Trying to answer takes me back at least ten years. I had lived in Bozeman, more by circumstance than by design, for a few months after college, and had heard of this “insane race over the mountain, that’s like fifteen miles, and everyone who finishes is just all beat up, as in, bleeding everywhere.” Naturally, my reaction then was, I want to do that, but being in rotten physical shape at the time (college the way I attended it will do that to you), and not suicidal or at least not that energetically so, I thought nothing more of it then.
This idea started off as a “Wouldn’t it be nice if…” and has turned into $1700 plus for a great charity that helps kids learn how to be more confident in communicating their ideas and turning intangible thoughts into something in the real world.
I’d like to say I’m surprised by how much the campaign earned, but I won’t, because I know I’m friends with some incredible people. Thank you, thank you, and if 826 shares anything with me about how they use the funds or what projects spring out of it, I will be sure to share.
Another bonus to this campaign – my feet didn’t fall off! I’m attaching my FitBit screenshots so you can see what I did during the 24 hours yesterday.
Here’s my activity graph from walking 24-hours. I’m surprised that my pace didn’t really seem to slow down when I was walking. I felt like I was going much slower. Lots more breaks in the 2nd 12 hours. 😫
Star Wars: Chewbacca – 2 of 5 Stars
Headed into this book, I was curious to see how they’d treat dialog from the titular character. It seemed like it’d be tough to keep the signature wookie roars and not have it get in the way of the story.
Turns out, that’s just what happened.
As a secondary character, Chewie’s dialog is both endearing and comic relief. We can fill in the blanks for him, or let whoever he’s sharing the scene with translate for us. In a main character role, it gets a little repetitive when Zarro, the plucky girl Chewbacca befriends, has to hold up both ends of the conversation.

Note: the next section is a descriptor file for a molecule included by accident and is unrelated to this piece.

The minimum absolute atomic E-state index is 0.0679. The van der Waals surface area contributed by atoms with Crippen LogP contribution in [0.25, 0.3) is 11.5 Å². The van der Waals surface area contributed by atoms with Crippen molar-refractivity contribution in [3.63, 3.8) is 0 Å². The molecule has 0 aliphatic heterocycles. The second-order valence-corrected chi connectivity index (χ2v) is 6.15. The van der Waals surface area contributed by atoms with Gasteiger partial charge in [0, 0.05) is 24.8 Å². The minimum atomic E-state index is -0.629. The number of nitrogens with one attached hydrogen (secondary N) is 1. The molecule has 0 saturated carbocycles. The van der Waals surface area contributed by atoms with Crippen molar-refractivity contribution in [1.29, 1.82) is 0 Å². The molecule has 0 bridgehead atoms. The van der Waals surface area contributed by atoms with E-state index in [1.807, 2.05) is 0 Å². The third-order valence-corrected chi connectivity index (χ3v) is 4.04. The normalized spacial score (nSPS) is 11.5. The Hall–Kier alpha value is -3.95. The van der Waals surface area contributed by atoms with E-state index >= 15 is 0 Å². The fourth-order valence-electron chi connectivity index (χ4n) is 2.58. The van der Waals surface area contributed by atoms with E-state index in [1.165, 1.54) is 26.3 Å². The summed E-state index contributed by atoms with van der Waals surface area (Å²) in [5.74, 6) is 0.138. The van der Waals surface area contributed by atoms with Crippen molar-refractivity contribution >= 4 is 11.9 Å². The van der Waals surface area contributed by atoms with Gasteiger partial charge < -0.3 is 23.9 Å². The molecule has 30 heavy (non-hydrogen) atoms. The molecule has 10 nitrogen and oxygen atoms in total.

Plenty is lost in translation, however. For instance, I had to re-read the first few pages a couple of times to figure out why Chewie was even helping Zarro with her plan to escape the larvae mines with her father and eventually prevent the Empire from gaining a foothold on her planet.
Chewie never really gets elevated above hired muscle status – he’s big, hairy, and knows how to fight. That’s about it.
Star Wars: Princess Leia – 4 of 5 Stars
Leia’s one shot takes place immediately after the medal ceremony in Episode IV, where we find out helping to destroy the Death Star isn’t quite enough to earn a woman respect, even in the Star Wars universe. Her people think she’s an “ice princess” because she didn’t shed a tear over Alderaan, or even her mother and father’s death.
Leia’s struggle to embrace her heritage and win over what remains of her people serves as the main arc of the comic, as she travels the galaxy to find pockets of Alderaanians before the Empire can hunt them down and wipe them all out.
Some are naïve and lost in their new harsh world. Some are cynical and racist. Some are mixed race, and unsure about their identity.
This was probably one of my favorite entries into the Star Wars Expanded Universe. It explored how Leia balances her sense of duty, femininity, desire for adventure, and royal upbringing in a practical way that’s messy and imperfect. You begin to see how these types of experiences help shape and transform her into General Organa in later episodes.